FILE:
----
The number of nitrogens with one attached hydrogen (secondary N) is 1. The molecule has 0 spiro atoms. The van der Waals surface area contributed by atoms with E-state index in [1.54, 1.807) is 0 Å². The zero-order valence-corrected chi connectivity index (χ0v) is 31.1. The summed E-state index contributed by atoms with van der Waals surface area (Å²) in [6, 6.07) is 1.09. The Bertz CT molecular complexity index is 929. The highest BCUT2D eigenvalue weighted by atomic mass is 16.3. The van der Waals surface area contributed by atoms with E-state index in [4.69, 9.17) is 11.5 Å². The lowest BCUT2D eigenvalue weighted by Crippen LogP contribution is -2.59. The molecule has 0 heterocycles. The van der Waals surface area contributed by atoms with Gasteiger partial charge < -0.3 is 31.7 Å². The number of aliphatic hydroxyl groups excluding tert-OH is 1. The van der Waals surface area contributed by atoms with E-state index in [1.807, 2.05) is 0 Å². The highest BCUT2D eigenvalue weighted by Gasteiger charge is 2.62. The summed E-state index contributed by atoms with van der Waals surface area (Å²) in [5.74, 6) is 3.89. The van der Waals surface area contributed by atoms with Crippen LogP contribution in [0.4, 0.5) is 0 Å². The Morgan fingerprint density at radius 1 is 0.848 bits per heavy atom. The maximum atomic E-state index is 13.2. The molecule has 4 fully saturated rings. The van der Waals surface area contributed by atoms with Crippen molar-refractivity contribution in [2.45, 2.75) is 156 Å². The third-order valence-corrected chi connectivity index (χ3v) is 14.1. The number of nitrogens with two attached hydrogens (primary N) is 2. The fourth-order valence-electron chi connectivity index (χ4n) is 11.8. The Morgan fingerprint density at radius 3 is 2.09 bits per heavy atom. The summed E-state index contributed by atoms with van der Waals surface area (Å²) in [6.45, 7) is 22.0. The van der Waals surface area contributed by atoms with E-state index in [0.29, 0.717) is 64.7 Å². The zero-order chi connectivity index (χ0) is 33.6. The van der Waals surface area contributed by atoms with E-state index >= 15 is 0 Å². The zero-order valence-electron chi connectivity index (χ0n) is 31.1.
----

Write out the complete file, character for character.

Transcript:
The number of nitrogens with one attached hydrogen (secondary N) is 1. The molecule has 0 spiro atoms. The van der Waals surface area contributed by atoms with E-state index in [1.54, 1.807) is 0 Å². The zero-order valence-corrected chi connectivity index (χ0v) is 31.1. The summed E-state index contributed by atoms with van der Waals surface area (Å²) in [6, 6.07) is 1.09. The Bertz CT molecular complexity index is 929. The highest BCUT2D eigenvalue weighted by atomic mass is 16.3. The van der Waals surface area contributed by atoms with E-state index in [4.69, 9.17) is 11.5 Å². The lowest BCUT2D eigenvalue weighted by Crippen LogP contribution is -2.59. The molecule has 0 heterocycles. The van der Waals surface area contributed by atoms with Gasteiger partial charge < -0.3 is 31.7 Å². The number of aliphatic hydroxyl groups excluding tert-OH is 1. The van der Waals surface area contributed by atoms with E-state index in [1.807, 2.05) is 0 Å². The highest BCUT2D eigenvalue weighted by Gasteiger charge is 2.62. The summed E-state index contributed by atoms with van der Waals surface area (Å²) in [5.74, 6) is 3.89. The van der Waals surface area contributed by atoms with Crippen LogP contribution in [0.4, 0.5) is 0 Å². The Morgan fingerprint density at radius 1 is 0.848 bits per heavy atom. The maximum atomic E-state index is 13.2. The molecule has 4 fully saturated rings. The van der Waals surface area contributed by atoms with Crippen molar-refractivity contribution in [2.45, 2.75) is 156 Å². The third-order valence-corrected chi connectivity index (χ3v) is 14.1. The number of nitrogens with two attached hydrogens (primary N) is 2. The fourth-order valence-electron chi connectivity index (χ4n) is 11.8. The Morgan fingerprint density at radius 3 is 2.09 bits per heavy atom. The summed E-state index contributed by atoms with van der Waals surface area (Å²) in [6.45, 7) is 22.0. The van der Waals surface area contributed by atoms with E-state index in [0.29, 0.717) is 64.7 Å². The zero-order chi connectivity index (χ0) is 33.6. The van der Waals surface area contributed by atoms with E-state index >= 15 is 0 Å². The zero-order valence-electron chi connectivity index (χ0n) is 31.1.